It also meant that there was magma available at many places under the Reykjanes peninsula. What then formed the magma? Well, that is easier to answer, decompression melt.
I think I am going about this in the wrong order, both spatially and chronologically. To answer why Reykjanes is a chicken & egg sandwich, I need to start from the beginning, if there is even such a thing.
The geological second
In Reykjanes 800 years ago, most of the strain was gone, the available magma had been spent, and life was about to turn dull for the volcano watchers of yon olden days. The eruptive phase of the 800-to-1000-year long Reykjanes rift cycle was over.
For almost 800 years the strain slowly picked up, but there was very little tectonic movement of the plates on either side of the MAR of Reykjanes, the plates were fairly locked in place. In the end of this period the strain was starting to be to large, and earthquakes and small swarms started as the plates started to move apart and against each other, the lock was coming apart.
As the plates moved apart the crust thinned minutely, just enough for the pressure to be lowered at the top of the mantle, and the mantle material started to transition into magma a little bit at a time.
Magma has a lower density compared to mantle material, and thusly requires a little bit of more space, so the magma started to exert force upon the crust above, causing small earthquakes, this is what we call a root-filling event.
Why upwards? Well, the magma is lighter than the mantle material, so it is trying to swim for the surface.
The root of the volcano at the MOHO level started in turn to put more force on the poor rift, and earthquakes started to happen above, creating voids filled with nothing, and nature hates nothing more than anything else, so magma was sucked up to fill in those voids. This of course lowered the pressure at the mantle creating more decompression melt.
The magma that was sucked up in turn caused increased strain above and towards the sides, so new earthquakes created new voids, sucking in more magma, more decompression melt… until Fagrafjall become a runaway train running over both chickens and eggs, the valley disappeared, and I renamed Fagradalsfjall into Fagrafjall.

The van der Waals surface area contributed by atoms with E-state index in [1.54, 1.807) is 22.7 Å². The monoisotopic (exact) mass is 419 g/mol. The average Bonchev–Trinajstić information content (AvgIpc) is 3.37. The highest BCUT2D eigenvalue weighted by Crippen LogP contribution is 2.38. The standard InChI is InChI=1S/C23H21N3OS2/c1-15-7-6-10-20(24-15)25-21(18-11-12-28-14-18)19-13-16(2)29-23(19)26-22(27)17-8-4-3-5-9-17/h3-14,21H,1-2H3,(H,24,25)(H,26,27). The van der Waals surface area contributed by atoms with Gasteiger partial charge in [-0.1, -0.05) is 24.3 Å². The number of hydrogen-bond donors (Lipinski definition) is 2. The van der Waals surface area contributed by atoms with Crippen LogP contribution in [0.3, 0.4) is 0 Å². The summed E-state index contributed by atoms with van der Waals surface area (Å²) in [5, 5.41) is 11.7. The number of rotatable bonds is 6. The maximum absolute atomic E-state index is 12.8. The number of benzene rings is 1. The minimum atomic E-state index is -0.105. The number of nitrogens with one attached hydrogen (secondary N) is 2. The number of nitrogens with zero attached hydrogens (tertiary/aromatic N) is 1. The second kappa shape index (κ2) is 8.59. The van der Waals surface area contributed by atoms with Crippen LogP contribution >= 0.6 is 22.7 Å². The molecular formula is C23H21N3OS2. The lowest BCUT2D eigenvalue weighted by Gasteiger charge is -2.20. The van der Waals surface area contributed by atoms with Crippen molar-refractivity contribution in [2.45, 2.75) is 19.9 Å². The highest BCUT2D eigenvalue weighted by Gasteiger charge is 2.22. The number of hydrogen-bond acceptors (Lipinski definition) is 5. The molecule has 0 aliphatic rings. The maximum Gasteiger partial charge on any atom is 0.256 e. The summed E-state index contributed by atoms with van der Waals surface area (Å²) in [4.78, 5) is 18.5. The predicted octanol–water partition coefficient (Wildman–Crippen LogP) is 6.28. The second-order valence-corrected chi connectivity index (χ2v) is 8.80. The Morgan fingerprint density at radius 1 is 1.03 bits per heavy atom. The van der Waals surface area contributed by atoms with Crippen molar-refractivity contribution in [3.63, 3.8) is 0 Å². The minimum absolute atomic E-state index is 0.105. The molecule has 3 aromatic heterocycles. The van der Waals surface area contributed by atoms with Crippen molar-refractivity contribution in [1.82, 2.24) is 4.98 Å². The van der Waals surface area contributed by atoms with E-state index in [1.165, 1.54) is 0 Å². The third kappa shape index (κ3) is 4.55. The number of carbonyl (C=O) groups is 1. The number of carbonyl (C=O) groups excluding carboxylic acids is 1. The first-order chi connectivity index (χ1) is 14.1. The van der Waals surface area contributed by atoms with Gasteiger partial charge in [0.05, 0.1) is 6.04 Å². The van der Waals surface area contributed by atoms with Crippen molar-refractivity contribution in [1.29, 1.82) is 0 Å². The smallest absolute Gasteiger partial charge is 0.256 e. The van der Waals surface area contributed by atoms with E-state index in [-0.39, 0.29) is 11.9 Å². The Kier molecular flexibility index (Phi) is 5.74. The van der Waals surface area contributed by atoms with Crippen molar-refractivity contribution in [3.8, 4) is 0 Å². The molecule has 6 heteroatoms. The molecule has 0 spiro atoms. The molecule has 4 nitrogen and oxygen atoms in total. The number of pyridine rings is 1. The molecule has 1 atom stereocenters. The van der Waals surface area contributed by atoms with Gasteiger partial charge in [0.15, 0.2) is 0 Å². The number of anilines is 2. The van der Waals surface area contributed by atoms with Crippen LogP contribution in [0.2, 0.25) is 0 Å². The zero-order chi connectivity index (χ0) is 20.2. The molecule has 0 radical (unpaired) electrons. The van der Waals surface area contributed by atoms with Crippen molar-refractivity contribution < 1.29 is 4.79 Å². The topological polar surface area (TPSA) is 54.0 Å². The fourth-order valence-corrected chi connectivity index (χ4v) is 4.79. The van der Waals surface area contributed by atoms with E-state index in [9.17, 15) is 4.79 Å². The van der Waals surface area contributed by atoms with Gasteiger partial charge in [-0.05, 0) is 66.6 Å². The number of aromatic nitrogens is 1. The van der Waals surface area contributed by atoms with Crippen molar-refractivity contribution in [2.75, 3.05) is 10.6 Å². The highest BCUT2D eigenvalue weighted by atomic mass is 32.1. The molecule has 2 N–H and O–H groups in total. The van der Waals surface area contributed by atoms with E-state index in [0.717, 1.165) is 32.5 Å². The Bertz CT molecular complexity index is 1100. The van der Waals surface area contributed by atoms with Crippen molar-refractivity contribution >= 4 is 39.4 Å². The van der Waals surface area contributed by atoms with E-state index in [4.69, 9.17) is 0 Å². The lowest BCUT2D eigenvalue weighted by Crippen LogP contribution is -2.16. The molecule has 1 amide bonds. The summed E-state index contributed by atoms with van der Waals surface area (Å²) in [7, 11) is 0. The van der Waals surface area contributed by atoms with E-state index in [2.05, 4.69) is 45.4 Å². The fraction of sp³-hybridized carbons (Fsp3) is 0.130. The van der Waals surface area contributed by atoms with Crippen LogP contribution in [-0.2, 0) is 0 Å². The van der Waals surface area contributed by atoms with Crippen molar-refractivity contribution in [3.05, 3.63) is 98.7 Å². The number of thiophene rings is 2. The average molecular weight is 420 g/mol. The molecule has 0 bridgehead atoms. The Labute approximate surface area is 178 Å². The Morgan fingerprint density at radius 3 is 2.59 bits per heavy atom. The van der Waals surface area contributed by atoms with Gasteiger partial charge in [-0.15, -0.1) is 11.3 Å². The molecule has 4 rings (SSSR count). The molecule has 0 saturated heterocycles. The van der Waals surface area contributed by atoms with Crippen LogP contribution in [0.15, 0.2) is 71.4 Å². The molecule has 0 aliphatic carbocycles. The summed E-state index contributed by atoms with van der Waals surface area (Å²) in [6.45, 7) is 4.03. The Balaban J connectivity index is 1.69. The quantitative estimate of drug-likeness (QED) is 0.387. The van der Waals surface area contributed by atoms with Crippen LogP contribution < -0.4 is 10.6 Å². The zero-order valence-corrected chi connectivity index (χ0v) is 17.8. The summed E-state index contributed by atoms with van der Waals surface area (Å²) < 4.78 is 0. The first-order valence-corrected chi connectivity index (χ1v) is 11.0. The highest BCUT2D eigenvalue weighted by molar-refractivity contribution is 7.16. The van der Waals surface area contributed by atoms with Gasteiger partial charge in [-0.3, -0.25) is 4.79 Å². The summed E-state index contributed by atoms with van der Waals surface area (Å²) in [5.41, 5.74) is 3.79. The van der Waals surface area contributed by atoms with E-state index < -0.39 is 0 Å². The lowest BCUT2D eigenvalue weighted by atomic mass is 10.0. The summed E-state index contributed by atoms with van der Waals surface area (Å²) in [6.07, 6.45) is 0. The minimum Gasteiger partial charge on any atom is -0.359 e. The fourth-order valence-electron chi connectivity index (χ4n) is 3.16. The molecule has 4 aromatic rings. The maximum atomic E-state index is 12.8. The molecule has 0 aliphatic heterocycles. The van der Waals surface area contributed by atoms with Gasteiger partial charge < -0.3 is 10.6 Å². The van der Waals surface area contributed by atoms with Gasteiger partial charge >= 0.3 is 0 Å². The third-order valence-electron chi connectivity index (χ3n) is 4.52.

At other places the going was tougher, and the overburden turned out to be to sturdy for the combination of suction/earthquake/decompression melt to push through. Yes, dykes formed, but they did not dilate enough to give birth to an eruption.
Fagrafjall turned out to be rather unusual in one aspect, it erupted in one go from onset of the earthquake swarm, via intrusion and dyke formation, dilation and to the squirty phase. Normally it takes two or more intrusions to break through.
The reason for this was that the overburden was rapidly weakened further by the pent-up strain, in other words, the strain was greater than the cohesion of the bedrock on top. At Torbjörn the situation was different, at 5km depth the bedrock turned out to be to solid and the intrusion sputtered and failed.
Eldvórp, Lagafell & Thorbjörn
The intrusion at Thorbjörn was large, at least counted as amount of uplift on a spreading rift goes, more than 100mm of uplift in the original intrusion.
During the time of the Fagrafjall eruption, and from then onwards, seismic activity continued at Thorbjörn, so it was clear that even though the intrusion was over, there was still both strain and pressure accumulating in the system.
So, I was not surprised when activity kicked off again a couple of weeks ago as a new intrusion started at Eldvórp, the next transverse fault over to the west. I was not even a tad surprised as Thorbjörn answered with an intrusive phase of its own just a day later. We had seen these intrusions pinball around before after all.
What was a surprising though was that the intrusions did not form dykes along their respective transverse faults that run perpendicular to the MAR, instead earthquakes propagated towards the middle at Lagafell.